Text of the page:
The beleaguered Swiss export industry is now facing the reality of foreign companies undercutting their products in the Swiss market as well as abroad.This content was published on November 15, 2011 - 20:02
Many Swiss firms that export goods to the eurozone also supply parts domestically. The mechanical and electrical engineering sector is bracing itself for a flood of cheaper imports as foreign competitors take advantage of exchange rates.
While the expected round of price cutting would benefit buyers of such products – and perhaps also consumers – it could spell more trouble for local industries and hasten further job cuts.
Josef Maushart, chief executive and chairman of precision tools manufacturer Fraisa, sounded the warning at a conference of the mechanical and electrical engineering umbrella group Swissmem on Tuesday.
“This is a problem that has not received much coverage,” he told swissinfo.ch. “Up until now, importing companies have not reduced their prices too much. But if they see the current exchange rates staying for the long term they will use this to their advantage by reducing their prices in Switzerland.”
“We might have to start reducing our prices in Switzerland as a result of cheaper imported goods,” he added.
Faced with the prospect of the franc reaching parity with the euro, the Swiss National Bank (SNB) set a floor exchange rate of SFr1.20 to the euro in September. The target rate has so far been successfully defended, but manufacturers complain that they are still uncompetitive in the eurozone market.
Swissmem President Hans Hess believes 10,000 jobs are at stake in the sector with Swiss goods trading at a 10 to 15 per cent premium to competitors in European countries.
“We will have to reduce that gap either by directly cutting jobs or by moving production to neighbouring countries – which would also result in a loss of jobs in Switzerland,” he told swissinfo.ch.
Fraisa has so far avoided slashing jobs by fixing its purchasing costs at SFr1.34 against the euro with long term contracts. But Maushart has predicted a 40 drop in profits before tax and interest payments in 2012 when the contracts expire at the end of the year.
More than half of this margin erosion could take place in the Swiss market as prices fall, Maushart predicted. Fraisa supplies parts for watch makers, medical equipment manufacturers, machine builders and for the aviation industry.
To counter the expected losses, Fraisa is investing SFr18 million ($20 million) in new technology to make production more efficient. The company also has the option of placing some of its 210 Swiss-based staff on shortened working hours or moving more production to Germany or Hungary – contingencies it wants to avoid if at all possible.
However, the company could also be indirectly buffeted by credit shortages if the European debt crisis gets much worse. Although Fraisa forecasts no credit problems in Switzerland, customers in Europe might not fare so well, Maushart told swissinfo.ch.
“The biggest European banks have been told to increase their equity in relation to credit volumes,” he said. “We fear that banks will not only increase their equity base but could also reduce credit volumes, making it harder for our customers to gain credit.”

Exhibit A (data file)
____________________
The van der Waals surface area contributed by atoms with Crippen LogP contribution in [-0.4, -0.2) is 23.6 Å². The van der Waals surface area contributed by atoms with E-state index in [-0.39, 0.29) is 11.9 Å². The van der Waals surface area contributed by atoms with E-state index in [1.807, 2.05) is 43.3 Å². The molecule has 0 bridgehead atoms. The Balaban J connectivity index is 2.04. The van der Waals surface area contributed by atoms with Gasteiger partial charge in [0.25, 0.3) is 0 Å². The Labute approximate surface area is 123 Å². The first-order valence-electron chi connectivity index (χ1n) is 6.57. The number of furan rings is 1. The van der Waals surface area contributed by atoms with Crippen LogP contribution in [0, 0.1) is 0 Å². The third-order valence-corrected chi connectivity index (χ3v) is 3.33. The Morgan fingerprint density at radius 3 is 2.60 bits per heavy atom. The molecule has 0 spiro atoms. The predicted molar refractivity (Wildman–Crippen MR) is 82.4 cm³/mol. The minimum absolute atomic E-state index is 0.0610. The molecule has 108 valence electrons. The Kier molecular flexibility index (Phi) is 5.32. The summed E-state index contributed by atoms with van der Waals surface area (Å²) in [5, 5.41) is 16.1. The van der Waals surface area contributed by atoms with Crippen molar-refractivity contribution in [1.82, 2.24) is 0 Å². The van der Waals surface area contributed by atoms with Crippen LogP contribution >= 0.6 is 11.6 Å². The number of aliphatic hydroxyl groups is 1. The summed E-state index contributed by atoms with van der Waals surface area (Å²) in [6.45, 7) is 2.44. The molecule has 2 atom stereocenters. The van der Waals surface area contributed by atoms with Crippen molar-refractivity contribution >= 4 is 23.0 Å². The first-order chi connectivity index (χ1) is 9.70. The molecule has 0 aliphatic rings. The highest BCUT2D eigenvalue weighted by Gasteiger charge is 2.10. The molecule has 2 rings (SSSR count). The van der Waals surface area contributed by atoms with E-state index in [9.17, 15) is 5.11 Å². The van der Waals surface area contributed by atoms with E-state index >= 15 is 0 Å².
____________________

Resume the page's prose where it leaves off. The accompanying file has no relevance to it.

Maushart added that signals from Italian and Hungarian clients strongly pointed to the problem gathering pace next year.
A survey of Swissmem members found that 36 per cent of firms are now moving into loss making territory as a result of the strong franc. Export prices fell by 4.8 per cent in the first nine months of this year to compensate for the unfavourable exchange rates.
Two thirds of companies are now reporting that the franc has seriously affected their business, compared to just over half of firms during a February survey.
Swissmem repeated calls for the SNB to weaken the franc further and for the government to initiate long term incentives such as tax cuts and further liberalising the Swiss energy sector.
Hess denied that private sector was asking for state hand-outs to survive, but was rather petitioning the authorities to give companies some breathing space.
“If the problems we are experiencing were part of a long-term trend over the past decade I could understand criticism of businesses asking for help,” Hess told swissinfo.ch. “But we have witnessed a sudden and substantial strengthening of the franc.”
“All we asking for is that the government creates the framework that gives us enough time to resolve these problems,” he added.
How industry is faring
A Swissmem survey of 280 companies (representing 28% of the group’s membership) found that more than a third are now making losses as a result of the strong franc (28% in February’s survey).
More than half of the respondents said margins had been eroded by at least 6% – seen as a danger point by the industry.
Two thirds of firms said their business had been “seriously impacted” by the strong franc – up from 54% in February’s survey.
The picture was not all gloom and doom, with a 3.9% increase in sales for the first nine months of 2011 plus a 6.4% rise in new orders.
But a third of companies (compared to 14% in February) now expect orders to decline in the near future.
Some 17% of firms had already shed jobs with another 28% saying they planned to do so in the near future.
Swissmem companies export 80% of their goods, with the EU market taking two thirds of these exports and the United States a fifth.End of insertion
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